Even this does not exhaust the interest of his life. The very first lines of his writing show the object with which he wrote. In no part of England did the teaching and influence of John Wesley obtain such a hold as in Cornwall. At the time of his first visit he speaks of the natives of this distant country as `those who neither feared God nor regarded man' (Diary, May 17, 1743) ; he accuses them of wrecking and of murdering those who were washed ashore, and describes their pastimes as `hurling, at which limbs were often broken, fighting, drinking, and all other s manner of wickedness.' The Lanisley Letters contain similar charges of wrecking and murder, and Dr. Borlase confirms the statement as to their drunken habits. In 1750 Wesley mentions how greatly all these things were changed. They were, perhaps, not as much changed as he thought, but undoubtedly they were greatly improved, for it is plain fact that the whole of the moral reformation of the Cornish folk is due to him. He gained followers so rapidly in the west that at the first Methodist Conference in 1744, St. Ives is classed with London, Bristol, and Newcastle; from this it is evident,' says Dr. Smith (History of Methodism, i. 213), that London, Bristol, St. Ives, and Newcastle were regarded as the great centres of Methodism in England at this period.' At the third Conference (1746) Cornwall forms one district out of seven, while the others included in some cases four and in one case six English counties. In 1750 John Wesley (Diary, August 18) says of St. Just, `There is still the largest society in Cornwall, and so great a proportion of believers I have not found in all the nation beside.' Similar societies or classes sprang up in the most remote places, such as Rugan, or Rudgeon [Rosudgeon]as it is more usually spelt now, where the society met at which Charles Carter was converted; at Trevean and Caerlean, where Harry Carter preached.

That especial characteristic of Wesley's organisation, `the local preacher,' took root firmly in Cornwall from the very first. To those who are not acquainted with the county it may be necessary to explain that these laymen, earnest men of all classes, who preach, are so common in every village that they constitute a distinguishing feature in the local life. The services in the small wayside chapels which are so numerous are usually conducted by a local preacher in the intervals between the visits of the regular ministers. Those who do know Cornwall also know the importance of the local preacher in the history of the Methodist movement.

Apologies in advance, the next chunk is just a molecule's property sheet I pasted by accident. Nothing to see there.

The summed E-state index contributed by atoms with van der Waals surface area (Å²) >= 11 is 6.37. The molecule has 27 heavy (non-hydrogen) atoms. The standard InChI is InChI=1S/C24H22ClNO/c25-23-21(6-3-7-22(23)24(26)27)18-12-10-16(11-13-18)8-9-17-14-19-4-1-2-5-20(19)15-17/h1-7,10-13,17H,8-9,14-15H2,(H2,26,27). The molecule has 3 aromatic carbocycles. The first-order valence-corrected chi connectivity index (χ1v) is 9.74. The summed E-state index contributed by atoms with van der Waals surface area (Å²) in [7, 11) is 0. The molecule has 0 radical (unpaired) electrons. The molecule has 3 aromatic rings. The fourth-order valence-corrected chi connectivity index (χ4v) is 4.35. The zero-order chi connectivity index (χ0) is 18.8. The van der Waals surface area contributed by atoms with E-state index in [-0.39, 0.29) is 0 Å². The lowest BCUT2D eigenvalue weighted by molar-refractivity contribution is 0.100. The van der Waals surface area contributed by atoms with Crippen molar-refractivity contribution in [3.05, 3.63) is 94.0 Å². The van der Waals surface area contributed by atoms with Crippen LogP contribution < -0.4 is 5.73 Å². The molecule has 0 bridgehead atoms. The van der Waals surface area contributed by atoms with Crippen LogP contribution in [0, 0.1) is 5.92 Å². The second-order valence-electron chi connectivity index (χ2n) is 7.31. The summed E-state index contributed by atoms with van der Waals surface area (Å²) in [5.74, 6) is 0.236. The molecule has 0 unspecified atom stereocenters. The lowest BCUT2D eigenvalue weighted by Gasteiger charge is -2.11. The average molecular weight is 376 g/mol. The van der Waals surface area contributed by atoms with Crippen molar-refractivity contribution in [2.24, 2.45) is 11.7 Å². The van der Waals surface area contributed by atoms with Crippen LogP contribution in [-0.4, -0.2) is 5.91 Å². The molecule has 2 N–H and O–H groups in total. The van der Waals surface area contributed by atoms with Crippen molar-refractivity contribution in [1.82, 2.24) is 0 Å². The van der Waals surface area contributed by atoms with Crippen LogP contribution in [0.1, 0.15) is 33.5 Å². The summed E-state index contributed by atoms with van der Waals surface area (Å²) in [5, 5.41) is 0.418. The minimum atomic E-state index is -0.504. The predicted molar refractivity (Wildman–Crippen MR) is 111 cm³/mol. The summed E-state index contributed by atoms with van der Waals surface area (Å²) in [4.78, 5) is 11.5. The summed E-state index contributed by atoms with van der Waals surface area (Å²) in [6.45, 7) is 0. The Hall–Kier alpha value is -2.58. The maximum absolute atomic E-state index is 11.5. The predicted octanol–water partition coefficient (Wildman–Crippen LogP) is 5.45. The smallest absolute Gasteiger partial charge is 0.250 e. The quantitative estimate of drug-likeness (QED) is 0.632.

John Wesley's preaching was received by the poor and uneducated, the miner, the fisherman, and the labourer, and the persecution of the clergy and the magistrates only strengthened the enthusiasm of the people for their great teacher. From such men sprang the first local preachers, preaching and exhorting not with the dull formality of men who had to do it, but with the earnestness of men who really felt that they had a message to deliver, and labouring under uncontrollable excitement they greatly impressed their hearers; while the familiarity of their persons led their audience to look upon this new teaching as a thing of their own to which they could all attain. It is impossible to doubt that the hold which the movement gained was greatly due to these men, and Harry Carter was one of them.

John Wesley had set himself from the first against the smuggling which he found so prevalent; he had preached against it at several places, and had even published a pamphlet against it. We may therefore fairly suppose that Harry Carter, the great smuggler, was regarded as a most important accession to the ranks of his followers.

The autobiography ends abruptly in the year 1795, but the writer lived until April 19, 1829. The last thirty years of his life he spent at Rinsey. He lived quietly, keeping himself occupied with a small farm, and occasionally preaching in the neighbourhood. From the memoir of him in the Wesleyan Methodist Magazine, to which I have already referred, I cull the two further facts that he retained the intensity of his religious feelings up to his death, and that he never failed in grateful recollections of James Macculloch - the Mr. M. of his French prison experiences. Of his family I can learn but little. It is said that originally they came from Shropshire, and certainly the name does not show a Cornish origin. His father, who was called Francis, was born in 1712, and died on February 28, 1774 ; his mother, Agnes, was born in 1714, and died in 1784. Of the eight sons and two daughters of whom he speaks, I can only trace four of the sons besides himself. Thomas, whom he does not mention, was born in 1737, and died in 1818 ; and John, whom he refers to as the eldest, Francis, born in 1745, and Charles, born in 1757, and died in 1803, are all mentioned in the autobiography. His daughter, Elizabeth, as far as I can learn, died while young.